In surprising and disappointing news, the video game studio Volition has been shut down after thirty years in operation. During that time, Volition were responsible for some of the most beloved titles and series in those respective eras. The decision to shut down came after the disappointing performance of their latest game, a reboot of their Saint's Row series, and their acquisition by Swedish mega-company Embracer Group.
Volition started life in 1993 as Parallax Software Corporation, where they started work on a game called Inferno. After various deals with publishers fell through, they teamed with Interplay to release the game, now retitled Descent, in 1995. The game was immediately noteworthy for its 3D graphics and its fast-paced combat. Alongside the following year's Quake, the game became a testbed for 3D graphics cards. The game was quickly followed by Descent II (1996).
The company rebranded itself as Volition and released its space space combat simulator Descent: Freespace - The Great War (aka Conflict: Freespace - The Great War in some territories) in 1998, to immense critical acclaim. The game was praised for taking on the X-Wing and Wing Commander series and beating them both at their own game. They followed up on the game with the massively-praised Freespace 2 (1999), widely regarded even today as the single finest space combat simulator of all time. Unfortunately, a cutting of content, budget issues, no marketing and the collapse of the space combat market (which also adversely affected the same year's X-Wing: Alliance) led to the game being released with relatively little fanfare and extremely disappointing sales. Freespace 2 would go on to enjoy an extremely long tail in sales and a vibrant modding scene that continues to this day.
In 2000 Volition released Summoner, a well-received action RPG based around characters recruiting monsters they could release into combat. As part of the marketing campaign, Volition teamed with the comedy group Dead Alewives to create a Dungeons & Dragons-themed comedy video, in which characters from both Summoner and the in-development Red Faction team up to play D&D. The video was an early memetic success, and was also used to tempt video gamers to try out the then-newly released 3rd Edition of Dungeons & Dragons itself. Lines like, "Where is the Mountain Dew?" and "I attack the darkness!" occasionally crop up in tabletop games to this day. Summoner 2 followed in 2002.
In 2001 Volition released Red Faction, a first-person shooter set on Mars. The game was noteworthy for its destructible terrain and scenery, with players able to blast through walls to create alternate paths through maps. The game was a huge, smash hit for Volition and was followed by three sequels: Red Faction II (2002), Red Faction: Guerrilla (2009) and Red Faction: Armageddon (2011).
In 2004 Volition released their first and only licensed game, The Punisher (2004), which saw Thomas Jane reprise his role as Frank Castle from the film of the same name.
In 2006 Volition made their biggest gamble by deciding to take on Rockstar Games and the Grand Theft Auto series. Volition's equivalent series, Saint's Row, leaned into GTA's ruder, wilder and more insane side, although not quite to start with. Saint's Row (2006) and Saint's Row 2 (2008) at least nominally focus on the gritty underworld crime dealings of the 3rd Street Saints, but become more focused on the doings of crazy characters like Johnny Gat (Daniel Dae Kim) as the series progressed. By Saint's Row: The Third (2011) the series had become a satire of both the GTA format and the glorification of criminal excess, with the game focusing on the Saints becoming a media brand and empire. Saint's Row IV (2013) saw the Saints take over the White House and fight to save Earth from aliens who had conquered the planet and effectively digitised it, with the Saints fighting inside a computer programme which gave them superpowers. Saint's Row: Gat Out of Hell (2015) saw the Saints going to Hell to fight Satan, as you do.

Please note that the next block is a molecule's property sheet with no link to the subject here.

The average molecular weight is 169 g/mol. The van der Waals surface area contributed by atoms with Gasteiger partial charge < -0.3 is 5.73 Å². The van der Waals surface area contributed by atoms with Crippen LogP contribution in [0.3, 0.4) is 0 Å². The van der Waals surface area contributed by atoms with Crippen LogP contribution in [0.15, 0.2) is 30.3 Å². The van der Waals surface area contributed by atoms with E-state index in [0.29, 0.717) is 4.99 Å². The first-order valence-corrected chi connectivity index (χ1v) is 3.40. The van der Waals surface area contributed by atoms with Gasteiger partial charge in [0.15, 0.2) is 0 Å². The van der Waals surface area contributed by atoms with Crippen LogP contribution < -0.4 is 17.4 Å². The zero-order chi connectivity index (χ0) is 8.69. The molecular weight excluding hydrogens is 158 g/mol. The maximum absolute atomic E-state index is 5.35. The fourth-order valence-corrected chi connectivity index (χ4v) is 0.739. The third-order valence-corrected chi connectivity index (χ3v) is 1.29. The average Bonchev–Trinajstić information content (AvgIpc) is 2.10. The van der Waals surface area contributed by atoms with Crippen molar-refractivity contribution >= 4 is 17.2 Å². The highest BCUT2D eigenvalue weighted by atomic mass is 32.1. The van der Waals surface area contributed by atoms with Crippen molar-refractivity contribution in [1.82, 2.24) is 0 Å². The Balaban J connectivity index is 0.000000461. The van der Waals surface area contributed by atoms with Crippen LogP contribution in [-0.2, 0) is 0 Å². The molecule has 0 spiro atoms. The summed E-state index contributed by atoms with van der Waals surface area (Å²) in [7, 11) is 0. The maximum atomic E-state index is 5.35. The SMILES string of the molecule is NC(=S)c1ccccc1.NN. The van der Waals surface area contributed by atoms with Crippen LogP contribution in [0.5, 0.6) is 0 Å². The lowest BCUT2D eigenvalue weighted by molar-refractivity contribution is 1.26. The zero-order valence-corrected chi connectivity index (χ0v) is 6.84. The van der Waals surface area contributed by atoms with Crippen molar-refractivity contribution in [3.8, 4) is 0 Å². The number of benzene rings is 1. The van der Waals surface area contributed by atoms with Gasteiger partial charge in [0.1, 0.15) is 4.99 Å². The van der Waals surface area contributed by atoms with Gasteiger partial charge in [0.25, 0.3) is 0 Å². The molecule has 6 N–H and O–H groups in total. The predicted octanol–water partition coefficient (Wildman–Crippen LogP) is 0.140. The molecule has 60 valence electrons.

Aware that they had maxed out the viewer disbelief of the series, Volition decided to first create a side-game only nominally set in the same universe, Agents of Mayhem (2017) and then a full reboot of the series, relocating the game to a new city with a new gang and more grounded tone, in the annoyingly-named Saint's Row (2022). Neither game caught gamers' imagination, with the reaction to Saint's Row (2022) being particularly hostile due to the abandoning of previous fan-favourite characters and storylines.
Embracer Group acquired the studio in 2018, but after the initial release and disappointing reception to Saint's Row (2022), they rotated management and oversight of the studio to another subsidiary, Gearbox. As a result of declining revenues and debates over where to take the studio next, it was then decided to shutter the studio permanently.
Sad news. Descent, Freespace, Red Faction, Summoner and Saint's Row are all very worthy franchises, with excellent games and some great ideas circulating around them. Volition were never afraid to take on the big boys and win, and their no-holds-barred attitude was refreshing in an industry that all too often plays it safe. Unfortunately, it seems their downfall was kowtowing to corporate requirements to be safe and predictable, with Saint's Row (2022) not being a bad game, just a redundant one once they abandoned the very thing that set them apart, their absurdist side and idiosyncratic sense of humour.
Hopefully the staff at Volition will find new roles, and Embracer will let some of their franchises live again in new titles that don't completely miss the point of the originals.